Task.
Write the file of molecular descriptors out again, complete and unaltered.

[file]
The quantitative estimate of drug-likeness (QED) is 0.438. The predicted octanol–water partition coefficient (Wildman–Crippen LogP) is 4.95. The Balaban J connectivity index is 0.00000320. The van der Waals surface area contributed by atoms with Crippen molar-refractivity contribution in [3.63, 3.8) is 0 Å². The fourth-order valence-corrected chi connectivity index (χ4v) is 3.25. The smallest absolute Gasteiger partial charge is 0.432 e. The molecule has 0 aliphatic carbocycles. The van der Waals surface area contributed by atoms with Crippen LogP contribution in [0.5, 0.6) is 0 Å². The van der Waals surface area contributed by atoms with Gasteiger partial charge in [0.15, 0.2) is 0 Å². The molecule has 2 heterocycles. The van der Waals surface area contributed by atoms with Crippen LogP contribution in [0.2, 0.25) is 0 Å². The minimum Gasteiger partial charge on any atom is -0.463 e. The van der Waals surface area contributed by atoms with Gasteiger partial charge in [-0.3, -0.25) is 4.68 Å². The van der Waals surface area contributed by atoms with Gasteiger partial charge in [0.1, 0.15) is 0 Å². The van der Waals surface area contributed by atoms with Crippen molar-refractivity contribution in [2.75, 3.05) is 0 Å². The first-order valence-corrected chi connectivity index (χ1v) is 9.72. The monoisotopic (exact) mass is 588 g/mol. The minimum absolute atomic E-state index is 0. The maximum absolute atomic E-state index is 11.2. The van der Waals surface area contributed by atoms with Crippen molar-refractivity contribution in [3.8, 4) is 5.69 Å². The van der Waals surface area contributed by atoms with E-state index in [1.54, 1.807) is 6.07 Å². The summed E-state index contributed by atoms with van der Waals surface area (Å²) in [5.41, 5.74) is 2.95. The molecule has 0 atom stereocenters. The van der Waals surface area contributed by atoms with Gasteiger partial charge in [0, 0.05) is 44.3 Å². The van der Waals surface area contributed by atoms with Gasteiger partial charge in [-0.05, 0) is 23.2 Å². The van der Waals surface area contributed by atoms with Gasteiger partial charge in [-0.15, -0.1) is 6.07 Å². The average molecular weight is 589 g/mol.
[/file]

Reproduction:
The quantitative estimate of drug-likeness (QED) is 0.438. The predicted octanol–water partition coefficient (Wildman–Crippen LogP) is 4.95. The Balaban J connectivity index is 0.00000320. The van der Waals surface area contributed by atoms with Crippen molar-refractivity contribution in [3.63, 3.8) is 0 Å². The fourth-order valence-corrected chi connectivity index (χ4v) is 3.25. The smallest absolute Gasteiger partial charge is 0.432 e. The molecule has 0 aliphatic carbocycles. The van der Waals surface area contributed by atoms with Crippen LogP contribution in [0.5, 0.6) is 0 Å². The van der Waals surface area contributed by atoms with Gasteiger partial charge in [0.15, 0.2) is 0 Å². The molecule has 2 heterocycles. The van der Waals surface area contributed by atoms with Crippen LogP contribution in [0.2, 0.25) is 0 Å². The minimum Gasteiger partial charge on any atom is -0.463 e. The van der Waals surface area contributed by atoms with Gasteiger partial charge in [-0.3, -0.25) is 4.68 Å². The van der Waals surface area contributed by atoms with Gasteiger partial charge in [0.1, 0.15) is 0 Å². The van der Waals surface area contributed by atoms with Crippen molar-refractivity contribution in [2.75, 3.05) is 0 Å². The first-order valence-corrected chi connectivity index (χ1v) is 9.72. The monoisotopic (exact) mass is 588 g/mol. The minimum absolute atomic E-state index is 0. The maximum absolute atomic E-state index is 11.2. The van der Waals surface area contributed by atoms with Crippen molar-refractivity contribution in [3.8, 4) is 5.69 Å². The van der Waals surface area contributed by atoms with E-state index in [1.54, 1.807) is 6.07 Å². The summed E-state index contributed by atoms with van der Waals surface area (Å²) in [5.41, 5.74) is 2.95. The molecule has 0 atom stereocenters. The van der Waals surface area contributed by atoms with Gasteiger partial charge in [0, 0.05) is 44.3 Å². The van der Waals surface area contributed by atoms with Gasteiger partial charge in [-0.05, 0) is 23.2 Å². The van der Waals surface area contributed by atoms with Gasteiger partial charge in [-0.15, -0.1) is 6.07 Å². The average molecular weight is 589 g/mol.